Politics of the Day
Hey, look, it's someone who has no idea what they're talking about:
"...Wait a minute! It's illegal in California to give "preferential treatment to friends of top management"? ... Obvious points: a) It's rational for efficient managers to promote their friends, whom they probably trust more (and who may owe them a greater loyalty) than other employees; b) Business--indeed, virtually all organized human activity--might not grind to a halt if this rule were imposed, but it would grind to a half-halt."
1) In no sense is this rational. In fact, cronyism and nepotism are what we might call completely irrational. It should be patently obvious why - even if we say trust is worth something, it should always be worth less than ability, because we have mechanisms to ensure trust, but NOT to ensure ability. The only way this argument works is if you first admit that our trust-making mechanisms (contracts, the SEC, Friendster) don't work - which defeats the whole point of the argument in the first place.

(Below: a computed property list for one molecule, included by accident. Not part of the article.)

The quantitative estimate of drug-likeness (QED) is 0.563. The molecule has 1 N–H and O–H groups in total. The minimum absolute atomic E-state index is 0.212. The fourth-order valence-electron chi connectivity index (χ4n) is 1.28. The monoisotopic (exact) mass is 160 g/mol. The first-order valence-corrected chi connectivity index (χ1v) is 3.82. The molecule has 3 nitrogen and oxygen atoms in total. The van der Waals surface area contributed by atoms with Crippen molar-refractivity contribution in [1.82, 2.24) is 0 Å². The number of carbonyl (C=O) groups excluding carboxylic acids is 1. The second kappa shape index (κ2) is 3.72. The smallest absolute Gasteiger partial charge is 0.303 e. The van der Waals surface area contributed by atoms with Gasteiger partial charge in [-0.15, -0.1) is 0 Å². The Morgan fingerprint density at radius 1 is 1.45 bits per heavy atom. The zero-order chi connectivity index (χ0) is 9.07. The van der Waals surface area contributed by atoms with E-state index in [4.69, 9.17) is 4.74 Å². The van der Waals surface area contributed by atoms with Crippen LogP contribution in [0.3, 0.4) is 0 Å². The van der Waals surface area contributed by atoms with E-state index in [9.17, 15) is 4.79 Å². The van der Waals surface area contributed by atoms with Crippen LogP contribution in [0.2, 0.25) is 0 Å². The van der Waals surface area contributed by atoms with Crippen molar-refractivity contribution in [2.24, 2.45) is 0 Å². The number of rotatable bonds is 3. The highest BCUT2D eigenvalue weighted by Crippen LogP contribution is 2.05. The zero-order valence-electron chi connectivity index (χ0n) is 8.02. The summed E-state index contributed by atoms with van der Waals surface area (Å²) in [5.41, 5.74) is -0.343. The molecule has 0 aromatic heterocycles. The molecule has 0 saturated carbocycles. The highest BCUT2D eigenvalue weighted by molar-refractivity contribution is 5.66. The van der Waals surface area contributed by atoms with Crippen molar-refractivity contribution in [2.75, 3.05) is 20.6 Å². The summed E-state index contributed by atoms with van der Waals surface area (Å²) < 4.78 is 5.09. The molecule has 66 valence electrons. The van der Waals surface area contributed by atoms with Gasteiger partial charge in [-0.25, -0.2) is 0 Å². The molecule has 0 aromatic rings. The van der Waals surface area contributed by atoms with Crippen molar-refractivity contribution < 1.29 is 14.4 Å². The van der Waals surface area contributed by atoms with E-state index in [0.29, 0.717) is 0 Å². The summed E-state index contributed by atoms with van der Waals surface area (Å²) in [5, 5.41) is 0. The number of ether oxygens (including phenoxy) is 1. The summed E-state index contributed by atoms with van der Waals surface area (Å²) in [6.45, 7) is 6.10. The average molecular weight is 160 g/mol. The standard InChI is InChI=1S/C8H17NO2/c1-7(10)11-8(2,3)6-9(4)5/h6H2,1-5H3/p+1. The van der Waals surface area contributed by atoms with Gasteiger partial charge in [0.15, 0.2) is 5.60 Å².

2) Human activity wouldn't 'grind to a half-halt' - in fact, it would become much more efficient. All the evidence in the known universe suggests that the vast majority of us would be immensely better off without nepotism and cronyism. You may want to consider moving to Zimbabwe - I hear Mugabe's a fan of theories like this.
Dear Mickey, I suggest you read a nice book called Saving Capitalism From the Capitalists, which is written, paradoxically, by two of world's top finance profs.